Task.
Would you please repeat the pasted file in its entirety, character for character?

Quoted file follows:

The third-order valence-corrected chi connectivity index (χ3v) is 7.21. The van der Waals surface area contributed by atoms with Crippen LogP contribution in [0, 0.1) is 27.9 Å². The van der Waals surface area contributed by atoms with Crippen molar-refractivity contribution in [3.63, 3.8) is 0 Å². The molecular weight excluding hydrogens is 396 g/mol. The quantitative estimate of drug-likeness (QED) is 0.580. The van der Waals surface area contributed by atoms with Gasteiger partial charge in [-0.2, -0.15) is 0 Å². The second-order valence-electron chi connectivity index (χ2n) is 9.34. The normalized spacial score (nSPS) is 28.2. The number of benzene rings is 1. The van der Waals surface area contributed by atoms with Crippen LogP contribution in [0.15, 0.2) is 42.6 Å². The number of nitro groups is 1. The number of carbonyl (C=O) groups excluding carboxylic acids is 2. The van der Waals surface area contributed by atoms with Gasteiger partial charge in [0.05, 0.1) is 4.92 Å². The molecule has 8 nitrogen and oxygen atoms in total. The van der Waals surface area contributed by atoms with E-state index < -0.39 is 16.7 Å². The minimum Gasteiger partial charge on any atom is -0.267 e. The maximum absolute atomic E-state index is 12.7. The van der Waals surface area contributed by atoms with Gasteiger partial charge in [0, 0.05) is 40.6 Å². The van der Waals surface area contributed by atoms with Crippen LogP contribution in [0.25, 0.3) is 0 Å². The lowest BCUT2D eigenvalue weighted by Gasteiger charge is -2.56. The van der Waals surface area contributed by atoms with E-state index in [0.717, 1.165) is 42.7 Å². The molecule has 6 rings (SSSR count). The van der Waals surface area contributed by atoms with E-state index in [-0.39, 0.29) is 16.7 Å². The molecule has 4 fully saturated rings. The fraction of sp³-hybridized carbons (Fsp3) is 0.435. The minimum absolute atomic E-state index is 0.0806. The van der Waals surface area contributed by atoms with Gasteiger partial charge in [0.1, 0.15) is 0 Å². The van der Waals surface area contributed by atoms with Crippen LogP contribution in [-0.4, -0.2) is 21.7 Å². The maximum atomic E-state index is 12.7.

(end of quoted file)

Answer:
The third-order valence-corrected chi connectivity index (χ3v) is 7.21. The van der Waals surface area contributed by atoms with Crippen LogP contribution in [0, 0.1) is 27.9 Å². The van der Waals surface area contributed by atoms with Crippen molar-refractivity contribution in [3.63, 3.8) is 0 Å². The molecular weight excluding hydrogens is 396 g/mol. The quantitative estimate of drug-likeness (QED) is 0.580. The van der Waals surface area contributed by atoms with Gasteiger partial charge in [-0.2, -0.15) is 0 Å². The second-order valence-electron chi connectivity index (χ2n) is 9.34. The normalized spacial score (nSPS) is 28.2. The number of benzene rings is 1. The van der Waals surface area contributed by atoms with Crippen LogP contribution in [0.15, 0.2) is 42.6 Å². The number of nitro groups is 1. The number of carbonyl (C=O) groups excluding carboxylic acids is 2. The van der Waals surface area contributed by atoms with Gasteiger partial charge in [0.05, 0.1) is 4.92 Å². The molecule has 8 nitrogen and oxygen atoms in total. The van der Waals surface area contributed by atoms with E-state index < -0.39 is 16.7 Å². The minimum Gasteiger partial charge on any atom is -0.267 e. The maximum absolute atomic E-state index is 12.7. The van der Waals surface area contributed by atoms with Gasteiger partial charge in [0, 0.05) is 40.6 Å². The van der Waals surface area contributed by atoms with Crippen LogP contribution in [0.25, 0.3) is 0 Å². The lowest BCUT2D eigenvalue weighted by Gasteiger charge is -2.56. The van der Waals surface area contributed by atoms with E-state index in [0.717, 1.165) is 42.7 Å². The molecule has 6 rings (SSSR count). The van der Waals surface area contributed by atoms with E-state index in [-0.39, 0.29) is 16.7 Å². The molecule has 4 fully saturated rings. The fraction of sp³-hybridized carbons (Fsp3) is 0.435. The minimum absolute atomic E-state index is 0.0806. The van der Waals surface area contributed by atoms with Gasteiger partial charge in [0.1, 0.15) is 0 Å². The van der Waals surface area contributed by atoms with Crippen LogP contribution in [-0.4, -0.2) is 21.7 Å². The maximum atomic E-state index is 12.7.